Every successful entrepreneur can recall a few key mentors and advisors who have influenced their journey and helped them along the way. If you have raised equity funding, you may benefit from the guidance and mentoring that investors provide (yes, qualified investors don’t just write a check!). After all, it does take a village to raise an entrepreneur!
Both mentors and advisors are an important part of the entrepreneurial journey, and although the terms are being used interchangeably, it is important that you understand the difference, so that you can benefit the most from their guidance.
A mentor is someone who will support you and encourage you to sharpen your critical thinking and self-awareness. They have some entrepreneurial experience and a general business acumen. They can be close friends, professional acquaintances or come from organized groups.
Mentors are most beneficial in the ideation and early stage of a business. Why? Because their main focus is you as your business results are in direct relation to your development and maturity as an entrepreneur. It often takes an outsider’s perspective to help you broaden yours.
A mentor just wants to see you succeed! Like a barrel of monkeys, someone pulls you up and you keep a hand down to pull the next woman up (or guy *smile*).
The first step to find a mentor is to ask. Let the person know that you are interested in learning about them and their experience. Offer a chat over coffee. Listen. Ask a few questions. Like any other relationships, ease into it. After a few informal conversations, you can create together a more organized structure.
What does a great mentor sound like?
- Easy to talk to
- Doesn’t shy away from constructive disagreement
- Doesn’t tell you what you should and shouldn’t do
- Asks questions to challenge your assumptions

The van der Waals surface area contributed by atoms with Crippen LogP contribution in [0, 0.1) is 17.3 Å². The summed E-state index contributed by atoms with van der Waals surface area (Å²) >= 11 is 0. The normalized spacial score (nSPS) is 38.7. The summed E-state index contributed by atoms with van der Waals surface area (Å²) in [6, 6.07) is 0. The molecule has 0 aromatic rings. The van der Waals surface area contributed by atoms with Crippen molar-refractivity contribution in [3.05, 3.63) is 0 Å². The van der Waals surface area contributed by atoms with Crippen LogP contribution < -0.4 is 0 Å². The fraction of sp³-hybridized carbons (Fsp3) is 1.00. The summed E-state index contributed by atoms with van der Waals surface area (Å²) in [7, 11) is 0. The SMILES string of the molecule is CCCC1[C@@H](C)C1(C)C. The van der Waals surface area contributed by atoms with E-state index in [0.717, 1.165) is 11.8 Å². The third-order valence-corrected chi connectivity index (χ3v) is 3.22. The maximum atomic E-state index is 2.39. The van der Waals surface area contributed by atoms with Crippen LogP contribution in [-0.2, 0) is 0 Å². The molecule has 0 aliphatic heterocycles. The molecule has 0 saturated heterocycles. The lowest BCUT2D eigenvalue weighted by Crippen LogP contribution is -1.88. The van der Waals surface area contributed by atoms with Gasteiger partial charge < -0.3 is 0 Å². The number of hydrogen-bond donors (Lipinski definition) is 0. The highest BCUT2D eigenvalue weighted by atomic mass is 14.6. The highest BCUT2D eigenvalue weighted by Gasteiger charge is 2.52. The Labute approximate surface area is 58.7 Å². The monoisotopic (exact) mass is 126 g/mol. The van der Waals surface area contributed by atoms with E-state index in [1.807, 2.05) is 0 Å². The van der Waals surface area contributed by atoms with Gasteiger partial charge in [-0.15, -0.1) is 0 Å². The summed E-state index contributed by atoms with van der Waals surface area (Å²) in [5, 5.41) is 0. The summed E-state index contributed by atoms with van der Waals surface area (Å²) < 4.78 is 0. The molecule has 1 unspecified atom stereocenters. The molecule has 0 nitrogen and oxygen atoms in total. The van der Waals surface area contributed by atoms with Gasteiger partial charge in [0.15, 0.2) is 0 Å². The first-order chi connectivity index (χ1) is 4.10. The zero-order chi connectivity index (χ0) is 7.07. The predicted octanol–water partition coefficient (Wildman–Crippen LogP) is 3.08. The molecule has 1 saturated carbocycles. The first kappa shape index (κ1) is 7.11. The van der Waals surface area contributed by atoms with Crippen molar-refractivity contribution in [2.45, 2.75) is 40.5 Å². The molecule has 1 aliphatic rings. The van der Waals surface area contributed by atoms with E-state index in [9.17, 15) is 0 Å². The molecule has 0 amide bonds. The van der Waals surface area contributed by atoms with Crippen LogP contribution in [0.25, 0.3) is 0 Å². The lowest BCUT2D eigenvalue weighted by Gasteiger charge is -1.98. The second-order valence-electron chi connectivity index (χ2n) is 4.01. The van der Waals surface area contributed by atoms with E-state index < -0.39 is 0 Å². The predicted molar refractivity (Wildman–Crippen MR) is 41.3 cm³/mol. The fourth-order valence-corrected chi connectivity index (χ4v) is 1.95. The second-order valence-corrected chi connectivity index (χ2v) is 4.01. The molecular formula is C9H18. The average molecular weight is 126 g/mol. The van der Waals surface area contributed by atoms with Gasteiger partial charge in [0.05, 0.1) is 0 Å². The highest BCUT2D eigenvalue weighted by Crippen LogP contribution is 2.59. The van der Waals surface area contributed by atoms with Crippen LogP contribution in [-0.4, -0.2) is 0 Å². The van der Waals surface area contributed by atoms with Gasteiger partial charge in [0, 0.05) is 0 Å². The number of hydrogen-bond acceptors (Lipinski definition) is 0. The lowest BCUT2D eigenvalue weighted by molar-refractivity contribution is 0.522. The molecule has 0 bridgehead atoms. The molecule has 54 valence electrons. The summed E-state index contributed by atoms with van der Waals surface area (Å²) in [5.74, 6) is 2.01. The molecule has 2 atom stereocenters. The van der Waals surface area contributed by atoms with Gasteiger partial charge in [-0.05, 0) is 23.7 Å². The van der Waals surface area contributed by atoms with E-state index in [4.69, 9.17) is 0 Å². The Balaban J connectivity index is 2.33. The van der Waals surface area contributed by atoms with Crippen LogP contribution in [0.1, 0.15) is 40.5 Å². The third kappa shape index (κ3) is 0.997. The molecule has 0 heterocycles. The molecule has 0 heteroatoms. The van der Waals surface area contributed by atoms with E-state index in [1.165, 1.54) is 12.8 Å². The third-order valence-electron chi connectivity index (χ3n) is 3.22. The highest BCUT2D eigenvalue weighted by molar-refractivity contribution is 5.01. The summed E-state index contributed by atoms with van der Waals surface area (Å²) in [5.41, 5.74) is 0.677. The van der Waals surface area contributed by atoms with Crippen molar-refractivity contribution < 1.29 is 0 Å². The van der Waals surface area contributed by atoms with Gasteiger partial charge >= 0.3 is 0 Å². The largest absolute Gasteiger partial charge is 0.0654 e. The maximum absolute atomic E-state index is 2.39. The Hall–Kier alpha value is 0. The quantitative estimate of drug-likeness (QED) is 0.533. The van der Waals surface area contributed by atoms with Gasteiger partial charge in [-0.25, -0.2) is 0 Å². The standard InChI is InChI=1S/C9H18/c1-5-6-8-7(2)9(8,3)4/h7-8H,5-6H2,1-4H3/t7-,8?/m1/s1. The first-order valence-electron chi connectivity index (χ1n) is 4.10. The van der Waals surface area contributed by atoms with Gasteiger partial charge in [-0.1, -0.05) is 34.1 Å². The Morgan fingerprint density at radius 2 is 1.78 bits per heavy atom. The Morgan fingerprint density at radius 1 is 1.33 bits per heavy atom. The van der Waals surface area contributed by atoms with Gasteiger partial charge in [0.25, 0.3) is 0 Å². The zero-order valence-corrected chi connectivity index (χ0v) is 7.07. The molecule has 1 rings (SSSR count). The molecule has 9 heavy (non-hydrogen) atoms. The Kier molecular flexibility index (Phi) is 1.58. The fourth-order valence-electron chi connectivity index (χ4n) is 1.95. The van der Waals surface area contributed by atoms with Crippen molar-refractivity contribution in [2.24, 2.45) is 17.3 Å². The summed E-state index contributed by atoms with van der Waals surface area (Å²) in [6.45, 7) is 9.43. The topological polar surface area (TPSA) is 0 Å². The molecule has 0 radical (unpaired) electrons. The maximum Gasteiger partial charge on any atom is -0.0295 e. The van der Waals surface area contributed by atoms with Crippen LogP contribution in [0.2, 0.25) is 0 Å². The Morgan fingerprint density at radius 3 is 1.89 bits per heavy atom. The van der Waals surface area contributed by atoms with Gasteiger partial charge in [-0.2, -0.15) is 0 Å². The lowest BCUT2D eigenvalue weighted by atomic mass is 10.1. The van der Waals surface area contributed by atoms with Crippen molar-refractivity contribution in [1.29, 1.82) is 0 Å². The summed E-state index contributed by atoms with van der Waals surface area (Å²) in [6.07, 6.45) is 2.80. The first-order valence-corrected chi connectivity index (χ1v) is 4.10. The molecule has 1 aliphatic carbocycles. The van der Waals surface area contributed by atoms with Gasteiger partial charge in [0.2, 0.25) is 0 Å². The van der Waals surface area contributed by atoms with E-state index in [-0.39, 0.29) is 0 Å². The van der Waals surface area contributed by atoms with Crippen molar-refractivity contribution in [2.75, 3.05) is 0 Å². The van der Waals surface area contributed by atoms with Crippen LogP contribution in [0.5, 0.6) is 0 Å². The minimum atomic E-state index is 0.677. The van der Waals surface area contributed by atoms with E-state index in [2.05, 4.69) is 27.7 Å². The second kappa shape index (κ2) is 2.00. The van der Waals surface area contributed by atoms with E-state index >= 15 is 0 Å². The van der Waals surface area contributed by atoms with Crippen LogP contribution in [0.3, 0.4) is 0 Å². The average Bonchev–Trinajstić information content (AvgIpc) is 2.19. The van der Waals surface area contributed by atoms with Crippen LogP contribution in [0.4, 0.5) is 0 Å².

- Asks more questions to challenge your thought process
- Provides you with some stepping-stones here and there but let you reach your own conclusions
- Debriefs you on past experiences and results to help you integrate ‘lessons learned’
Advisors can also be friends and professional acquaintances; however, their main focus is your company. You have now matured as a leader and built up entrepreneurial grit. These advisors concentrate their efforts and are experts in their fields.
In some way, shape or form they will augment your management team’s skill set. Some will possess experience and expertise in the areas of business that your team lacks. Some will have a valuable Rolodex that will be helpful to your operation, strategy or marketing efforts. Others will challenge your approach to the market or business model. Relationship with an advisor is somewhat more formal in the sense that they will participate consistently and actively in your company’s life, bridging the gaps between your knowns and unknowns in the areas of business where you have the most needs.
A great advisor will make a long-lasting positive impact on your business. They are vested professionals with terrific experience and insights to help your company grow and avoid the worst pitfalls. They are in high-demand with plenty on their plate already. Why should they give their time and energy to your cause for free? Yes, advisors are paid: in cash, in stock options or any combination thereof.
What does a great advisor sound like?
- Is bullish on your product/service, market and team
- Possesses tremendous depth of expertise on very specific segments
- Enjoys a large network of influence
- Stays away from boilerplate strategies
- Pushes you as much as they push themselves
- A few things to keep in mind
A mentor or an advisor is not a name to collect to look spruce up your pitch deck. They are here to help you move your needle.
A mentor or an advisor is not an employee. Do not diminish their value by giving them assignments or expect them to be your sales person.
Set the expectations of what you need from your mentors or advisors prior to recruiting them. Outline personal and areas of business where you need the most help and the gaps in your management team. Leverage their expertise and influence to develop yourself, self-assess, understand your capacity and recognize your own confusion.
Carine Dieudé is a Partner & Director of Strategy at Altima Business Solutions—On-Demand Executives, On-Demand Solutions for the fundamental of business: Capital, Profit, Critical Path, Sales and Advisor. Board of Directors for Girls in Tech—Phoenix and Chair of the Mentorship Committee.